The dollar rallied against the yen on Friday after stronger-than-expected U.S. jobs data stoked expectations the Federal Reserve may start reducing bond buying sooner than expected.
U.S. employers added 203,000 new jobs in November, exceeding expectations, and the jobless rate fell to a five-year low of 7.0 percent, the Labor Department said.
The dollar jumped 0.9 percent to 102.73 yen, having hit a session peak of 102.89 yen, according to Reuters data, and edging back towards a six-month high of 103.37 yen set earlier in the week. A reduction in the U.S. central bank's bond-buying activity would lift U.S. bond yields, boosting the currency. Still, some analysts doubted the report was strong enough to push the Fed to move in December. Fed policymakers meet on Dec. 17-18.
The dollar's gains versus the euro were short-lived, as the single currency was boosted by rising short-term interest rates in the euro zone, a day after the European Central Bank damped hopes for an imminent easing move.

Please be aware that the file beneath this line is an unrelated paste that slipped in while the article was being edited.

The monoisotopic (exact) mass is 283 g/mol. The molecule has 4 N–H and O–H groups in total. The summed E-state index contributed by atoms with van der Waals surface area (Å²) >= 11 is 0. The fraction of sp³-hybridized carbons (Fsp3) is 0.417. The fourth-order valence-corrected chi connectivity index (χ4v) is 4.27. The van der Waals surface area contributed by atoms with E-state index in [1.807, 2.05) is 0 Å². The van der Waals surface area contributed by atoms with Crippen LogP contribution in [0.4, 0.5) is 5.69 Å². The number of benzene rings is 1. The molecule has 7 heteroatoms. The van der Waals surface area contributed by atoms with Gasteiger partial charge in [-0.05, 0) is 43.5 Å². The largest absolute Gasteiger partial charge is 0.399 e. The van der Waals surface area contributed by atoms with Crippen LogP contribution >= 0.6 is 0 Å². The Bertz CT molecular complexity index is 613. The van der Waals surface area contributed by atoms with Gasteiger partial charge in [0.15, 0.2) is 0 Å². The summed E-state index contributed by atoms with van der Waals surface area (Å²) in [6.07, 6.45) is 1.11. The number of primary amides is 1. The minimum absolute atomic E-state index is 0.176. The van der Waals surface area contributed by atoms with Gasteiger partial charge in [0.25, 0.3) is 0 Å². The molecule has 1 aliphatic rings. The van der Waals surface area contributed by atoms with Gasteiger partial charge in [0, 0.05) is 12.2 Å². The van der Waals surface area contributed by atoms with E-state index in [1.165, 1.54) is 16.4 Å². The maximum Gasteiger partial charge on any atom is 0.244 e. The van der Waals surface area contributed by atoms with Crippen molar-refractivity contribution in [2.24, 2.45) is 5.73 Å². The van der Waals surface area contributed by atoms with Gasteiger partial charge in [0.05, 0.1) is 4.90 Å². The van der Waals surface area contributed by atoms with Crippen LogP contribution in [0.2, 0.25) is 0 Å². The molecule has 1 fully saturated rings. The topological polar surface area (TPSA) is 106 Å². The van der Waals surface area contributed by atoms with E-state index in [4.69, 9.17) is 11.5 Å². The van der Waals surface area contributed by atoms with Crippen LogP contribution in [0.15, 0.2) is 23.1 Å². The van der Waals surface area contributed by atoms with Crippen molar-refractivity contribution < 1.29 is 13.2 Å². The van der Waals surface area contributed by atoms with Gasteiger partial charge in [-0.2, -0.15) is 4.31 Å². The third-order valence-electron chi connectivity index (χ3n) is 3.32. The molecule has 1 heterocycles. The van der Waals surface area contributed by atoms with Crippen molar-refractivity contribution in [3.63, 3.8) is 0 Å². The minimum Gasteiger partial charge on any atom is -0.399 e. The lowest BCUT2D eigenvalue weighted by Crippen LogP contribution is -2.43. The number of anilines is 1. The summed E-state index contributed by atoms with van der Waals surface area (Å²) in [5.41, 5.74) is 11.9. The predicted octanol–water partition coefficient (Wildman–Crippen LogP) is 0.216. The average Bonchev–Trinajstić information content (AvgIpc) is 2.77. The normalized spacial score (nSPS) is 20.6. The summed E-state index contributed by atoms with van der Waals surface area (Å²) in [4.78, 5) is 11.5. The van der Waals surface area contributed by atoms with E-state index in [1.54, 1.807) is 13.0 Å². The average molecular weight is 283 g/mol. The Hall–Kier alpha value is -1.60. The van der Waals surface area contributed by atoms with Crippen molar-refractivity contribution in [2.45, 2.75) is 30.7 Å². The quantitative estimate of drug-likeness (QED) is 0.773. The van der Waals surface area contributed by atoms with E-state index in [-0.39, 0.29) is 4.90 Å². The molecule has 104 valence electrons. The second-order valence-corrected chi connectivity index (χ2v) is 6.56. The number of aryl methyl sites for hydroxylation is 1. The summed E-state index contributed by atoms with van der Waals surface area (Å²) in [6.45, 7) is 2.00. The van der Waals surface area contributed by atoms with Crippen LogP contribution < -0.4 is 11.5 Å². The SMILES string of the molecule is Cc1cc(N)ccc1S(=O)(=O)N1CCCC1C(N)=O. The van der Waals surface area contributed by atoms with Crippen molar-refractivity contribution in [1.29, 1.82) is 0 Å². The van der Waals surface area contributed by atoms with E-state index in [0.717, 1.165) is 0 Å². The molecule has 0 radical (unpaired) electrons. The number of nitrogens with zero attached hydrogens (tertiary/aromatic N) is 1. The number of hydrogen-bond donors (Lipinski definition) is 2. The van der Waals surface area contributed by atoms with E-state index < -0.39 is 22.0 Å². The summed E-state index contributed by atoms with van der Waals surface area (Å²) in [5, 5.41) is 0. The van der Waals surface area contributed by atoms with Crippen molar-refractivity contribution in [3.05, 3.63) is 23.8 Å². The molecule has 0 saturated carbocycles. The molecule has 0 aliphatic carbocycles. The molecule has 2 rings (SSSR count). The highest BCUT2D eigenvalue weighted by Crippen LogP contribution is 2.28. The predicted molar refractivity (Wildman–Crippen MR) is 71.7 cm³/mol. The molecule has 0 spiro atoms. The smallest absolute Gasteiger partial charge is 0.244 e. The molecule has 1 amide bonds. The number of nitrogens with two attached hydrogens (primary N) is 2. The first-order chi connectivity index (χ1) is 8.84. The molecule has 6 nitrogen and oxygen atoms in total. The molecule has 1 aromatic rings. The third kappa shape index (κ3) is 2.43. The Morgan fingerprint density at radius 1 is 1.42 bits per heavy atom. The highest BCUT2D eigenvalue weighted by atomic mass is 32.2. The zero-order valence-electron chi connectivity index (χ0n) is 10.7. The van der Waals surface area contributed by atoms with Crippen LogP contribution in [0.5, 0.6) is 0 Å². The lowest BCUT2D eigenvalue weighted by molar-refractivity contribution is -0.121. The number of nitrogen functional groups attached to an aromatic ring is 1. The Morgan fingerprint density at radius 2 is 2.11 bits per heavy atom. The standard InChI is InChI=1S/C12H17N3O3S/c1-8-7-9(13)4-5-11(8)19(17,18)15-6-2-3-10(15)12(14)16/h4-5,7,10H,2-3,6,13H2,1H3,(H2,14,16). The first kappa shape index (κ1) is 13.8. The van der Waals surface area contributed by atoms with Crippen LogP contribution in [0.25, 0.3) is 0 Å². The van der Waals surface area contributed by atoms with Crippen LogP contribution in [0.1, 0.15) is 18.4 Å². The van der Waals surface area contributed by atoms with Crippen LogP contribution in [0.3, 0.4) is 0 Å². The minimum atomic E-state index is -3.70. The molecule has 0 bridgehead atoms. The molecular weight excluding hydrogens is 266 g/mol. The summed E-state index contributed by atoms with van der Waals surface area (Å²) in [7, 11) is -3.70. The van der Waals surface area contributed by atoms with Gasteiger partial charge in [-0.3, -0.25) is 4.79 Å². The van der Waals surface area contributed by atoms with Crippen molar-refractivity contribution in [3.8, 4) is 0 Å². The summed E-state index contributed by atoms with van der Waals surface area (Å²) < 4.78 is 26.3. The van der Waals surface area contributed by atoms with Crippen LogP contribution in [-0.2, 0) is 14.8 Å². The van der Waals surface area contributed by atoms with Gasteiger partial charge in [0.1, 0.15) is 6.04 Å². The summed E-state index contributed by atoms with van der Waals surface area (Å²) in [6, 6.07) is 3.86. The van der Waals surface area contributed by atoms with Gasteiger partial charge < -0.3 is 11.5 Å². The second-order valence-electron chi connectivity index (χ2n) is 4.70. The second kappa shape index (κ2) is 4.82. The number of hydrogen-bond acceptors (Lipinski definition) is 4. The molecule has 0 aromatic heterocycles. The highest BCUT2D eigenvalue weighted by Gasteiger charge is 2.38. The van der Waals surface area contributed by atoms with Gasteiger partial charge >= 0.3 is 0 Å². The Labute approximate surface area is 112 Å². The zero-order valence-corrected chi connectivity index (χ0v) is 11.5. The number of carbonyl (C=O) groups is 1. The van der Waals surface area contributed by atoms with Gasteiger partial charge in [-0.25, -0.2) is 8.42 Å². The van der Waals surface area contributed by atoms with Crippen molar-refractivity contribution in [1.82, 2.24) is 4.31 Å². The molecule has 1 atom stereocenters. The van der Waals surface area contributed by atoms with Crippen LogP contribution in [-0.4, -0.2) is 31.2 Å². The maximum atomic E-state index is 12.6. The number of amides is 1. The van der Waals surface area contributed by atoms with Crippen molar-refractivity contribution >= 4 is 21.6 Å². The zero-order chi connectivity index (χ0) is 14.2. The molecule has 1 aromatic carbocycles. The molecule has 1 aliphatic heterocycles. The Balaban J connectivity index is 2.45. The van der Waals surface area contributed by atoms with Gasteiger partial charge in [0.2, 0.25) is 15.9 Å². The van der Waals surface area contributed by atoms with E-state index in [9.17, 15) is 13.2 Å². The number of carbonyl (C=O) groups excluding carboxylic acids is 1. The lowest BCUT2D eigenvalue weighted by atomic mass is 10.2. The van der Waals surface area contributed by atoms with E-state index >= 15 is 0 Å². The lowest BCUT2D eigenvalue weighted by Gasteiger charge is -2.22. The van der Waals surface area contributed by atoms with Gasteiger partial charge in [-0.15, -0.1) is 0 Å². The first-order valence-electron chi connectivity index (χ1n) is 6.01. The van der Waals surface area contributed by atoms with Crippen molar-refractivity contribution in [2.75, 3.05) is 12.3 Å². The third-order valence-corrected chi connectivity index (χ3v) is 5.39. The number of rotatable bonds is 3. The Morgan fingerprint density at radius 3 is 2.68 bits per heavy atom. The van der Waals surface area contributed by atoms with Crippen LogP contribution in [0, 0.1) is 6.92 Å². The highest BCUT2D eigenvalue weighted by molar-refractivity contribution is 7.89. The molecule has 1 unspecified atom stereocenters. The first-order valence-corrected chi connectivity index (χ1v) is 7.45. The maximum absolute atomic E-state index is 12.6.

The euro hit a session low of $1.3627 after the U.S. jobs data, before rebounding to hit a five-week high of $1.3696. It was last at $1.3693, up 0.2 percent on the day. ECB chief Mario Draghi, after a policy meeting on Thursday, said the bank was ready to take fresh policy action to support a fragile recovery, but he was light on details, including whether the bank would cut bank deposit rates into negative territory.
The dollar index, which tracks the greenback versus a basket of six currencies, rose 0.1 percent to 80.283.
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